We all know that acne causes unsightly pimples and lesions on your skin, but what causes acne? In fact the causes of acne are not fully understood, although much has been learned of the various factors that lead to the condition. However, before discussing what is known about acne causes, let us first dispel some untruths.
Acne is not caused by eating fatty foods or chocolate. In fact one of the principal treatments for acne is best taken with fatty foods. Acne is not diet related, irrespective of what you might have heard or read on even fairly authoritative websites. Nor is it related to genetics and it cannot be passed from one person to another. It is not a disease but a skin condition, though bacterial activity is a significant factor.
We know enough about acne causes to break it down into three specific areas. These can be better understood if you first understand what acne is. Irrespective of the type of acne, or how deep into your skin it goes, it is basically caused by a sticky plug of oily sebum and dead skin cells blocking up your follicles and skin pores, and becoming infected by bacteria.
The bacteria triggers your immune response that not only releases macrophages to kill the bacteria and form what you know as pus, but also sets off the inflammatory response that causes the inflammation, swelling and pain of the pustules. All of these reactions are intended to kill off the bacteria, but they also cause you pain and distress as a result.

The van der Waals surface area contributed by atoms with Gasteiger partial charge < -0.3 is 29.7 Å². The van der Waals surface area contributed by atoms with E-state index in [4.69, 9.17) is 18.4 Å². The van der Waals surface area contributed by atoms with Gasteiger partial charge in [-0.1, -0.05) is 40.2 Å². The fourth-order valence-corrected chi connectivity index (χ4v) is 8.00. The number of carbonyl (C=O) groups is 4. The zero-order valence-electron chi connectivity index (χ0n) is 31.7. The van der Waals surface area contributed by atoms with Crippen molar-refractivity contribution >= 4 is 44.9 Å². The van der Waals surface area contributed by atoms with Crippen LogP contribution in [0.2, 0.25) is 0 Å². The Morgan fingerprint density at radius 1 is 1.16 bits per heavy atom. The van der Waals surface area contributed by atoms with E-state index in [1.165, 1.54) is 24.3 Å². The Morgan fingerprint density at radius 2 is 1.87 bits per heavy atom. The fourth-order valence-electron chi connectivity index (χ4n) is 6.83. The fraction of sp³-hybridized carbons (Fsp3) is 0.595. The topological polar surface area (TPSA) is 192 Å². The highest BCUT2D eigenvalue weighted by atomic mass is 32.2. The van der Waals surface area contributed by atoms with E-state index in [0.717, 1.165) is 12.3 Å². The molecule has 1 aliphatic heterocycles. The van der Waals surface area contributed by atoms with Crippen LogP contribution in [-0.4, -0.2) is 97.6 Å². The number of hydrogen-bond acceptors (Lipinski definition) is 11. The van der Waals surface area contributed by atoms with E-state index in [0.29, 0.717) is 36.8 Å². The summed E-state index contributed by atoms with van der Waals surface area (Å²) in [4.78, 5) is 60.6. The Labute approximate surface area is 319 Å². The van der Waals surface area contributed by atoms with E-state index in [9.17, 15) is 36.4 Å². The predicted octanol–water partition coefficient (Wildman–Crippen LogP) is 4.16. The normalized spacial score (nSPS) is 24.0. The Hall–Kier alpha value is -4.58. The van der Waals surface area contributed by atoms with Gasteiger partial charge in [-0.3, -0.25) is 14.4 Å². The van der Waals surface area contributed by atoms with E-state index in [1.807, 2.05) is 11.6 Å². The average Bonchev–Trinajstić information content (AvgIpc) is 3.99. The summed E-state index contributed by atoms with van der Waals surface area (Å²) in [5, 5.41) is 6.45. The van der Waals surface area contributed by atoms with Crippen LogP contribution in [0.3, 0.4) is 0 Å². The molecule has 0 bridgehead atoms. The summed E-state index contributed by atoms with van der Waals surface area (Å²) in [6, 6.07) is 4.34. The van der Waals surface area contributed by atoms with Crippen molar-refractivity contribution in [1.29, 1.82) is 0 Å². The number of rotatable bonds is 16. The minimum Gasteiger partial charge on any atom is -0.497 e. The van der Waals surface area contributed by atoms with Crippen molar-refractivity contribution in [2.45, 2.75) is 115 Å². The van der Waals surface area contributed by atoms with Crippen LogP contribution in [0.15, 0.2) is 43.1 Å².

Let's take each of these three components (sebum, dead skin cells and bacteria) in turn, and consider how they are themselves caused.
Sebum is a natural skin oil, which is generated by the sebaceous glands, and it both protects and waterproofs your skin and hair. Its production is accelerated by hormonal activity after puberty. The hormones responsible are believed to be the androgens, or male hormones, present in both men and women, but much higher in men.
The effect of androgens is to enlarge the sebaceous glands and also to increase the production of sebum. The sebum can mix with dead skin cells inside a hair follicle and forms a plug in the follicle (pore). The increase in sebum accelerates the formation of plugs in the pores, and also speeds up the multiplication of the bacteria on your skin. The plug can also rupture the follicle, and release its contents into the body of the skin itself.
Female hormones can help to ease the symptoms of acne, which is why the severity of an acne attack in a girl or woman can change during her menstrual cycle in accordance with the relative amounts of androgen and estrogen in her body.
Skin is a living organ of your body, composed of individual skin cells. These have a short life, and your skin surface renews itself every two or three weeks. The dead skin cells generally get washed off, but they can also form in the pores of your skin and mix with the sebum to form a gooey mass. You can help to avoid this through regular use of an exfoliating body scrub, using a mild version for your face. You can also use Vitamin A treatments to flake your dead skin off, again helping to prevent it from mixing with the sebum.
Page 1 of 2 :: First | Last :: Prev | 1 2 | Next